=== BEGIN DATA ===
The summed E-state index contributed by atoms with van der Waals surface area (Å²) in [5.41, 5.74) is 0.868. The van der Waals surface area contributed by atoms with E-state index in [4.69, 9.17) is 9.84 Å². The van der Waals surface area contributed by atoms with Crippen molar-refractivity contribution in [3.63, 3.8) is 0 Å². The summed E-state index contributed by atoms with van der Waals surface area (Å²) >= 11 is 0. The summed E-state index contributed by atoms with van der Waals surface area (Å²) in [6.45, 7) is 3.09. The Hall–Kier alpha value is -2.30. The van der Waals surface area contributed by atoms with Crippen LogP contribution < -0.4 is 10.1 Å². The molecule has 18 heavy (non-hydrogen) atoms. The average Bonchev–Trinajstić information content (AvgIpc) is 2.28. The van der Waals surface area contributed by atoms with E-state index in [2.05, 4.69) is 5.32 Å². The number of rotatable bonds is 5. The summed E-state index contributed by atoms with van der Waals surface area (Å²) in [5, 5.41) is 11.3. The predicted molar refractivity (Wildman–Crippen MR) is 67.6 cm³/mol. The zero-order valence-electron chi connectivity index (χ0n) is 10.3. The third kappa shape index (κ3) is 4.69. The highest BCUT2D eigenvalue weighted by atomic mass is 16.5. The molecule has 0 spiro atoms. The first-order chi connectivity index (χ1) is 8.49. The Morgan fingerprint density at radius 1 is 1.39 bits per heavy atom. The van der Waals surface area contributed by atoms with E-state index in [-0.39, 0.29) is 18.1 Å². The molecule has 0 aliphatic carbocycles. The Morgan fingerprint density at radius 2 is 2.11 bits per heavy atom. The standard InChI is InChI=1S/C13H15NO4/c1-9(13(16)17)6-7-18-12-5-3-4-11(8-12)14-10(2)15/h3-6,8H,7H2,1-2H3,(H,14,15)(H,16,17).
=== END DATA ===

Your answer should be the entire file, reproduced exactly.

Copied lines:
The summed E-state index contributed by atoms with van der Waals surface area (Å²) in [5.41, 5.74) is 0.868. The van der Waals surface area contributed by atoms with E-state index in [4.69, 9.17) is 9.84 Å². The van der Waals surface area contributed by atoms with Crippen molar-refractivity contribution in [3.63, 3.8) is 0 Å². The summed E-state index contributed by atoms with van der Waals surface area (Å²) >= 11 is 0. The summed E-state index contributed by atoms with van der Waals surface area (Å²) in [6.45, 7) is 3.09. The Hall–Kier alpha value is -2.30. The van der Waals surface area contributed by atoms with Crippen LogP contribution < -0.4 is 10.1 Å². The molecule has 18 heavy (non-hydrogen) atoms. The average Bonchev–Trinajstić information content (AvgIpc) is 2.28. The van der Waals surface area contributed by atoms with E-state index in [2.05, 4.69) is 5.32 Å². The number of rotatable bonds is 5. The summed E-state index contributed by atoms with van der Waals surface area (Å²) in [5, 5.41) is 11.3. The predicted molar refractivity (Wildman–Crippen MR) is 67.6 cm³/mol. The zero-order valence-electron chi connectivity index (χ0n) is 10.3. The third kappa shape index (κ3) is 4.69. The highest BCUT2D eigenvalue weighted by atomic mass is 16.5. The molecule has 0 spiro atoms. The first-order chi connectivity index (χ1) is 8.49. The Morgan fingerprint density at radius 1 is 1.39 bits per heavy atom. The van der Waals surface area contributed by atoms with E-state index in [-0.39, 0.29) is 18.1 Å². The molecule has 0 aliphatic carbocycles. The Morgan fingerprint density at radius 2 is 2.11 bits per heavy atom. The standard InChI is InChI=1S/C13H15NO4/c1-9(13(16)17)6-7-18-12-5-3-4-11(8-12)14-10(2)15/h3-6,8H,7H2,1-2H3,(H,14,15)(H,16,17).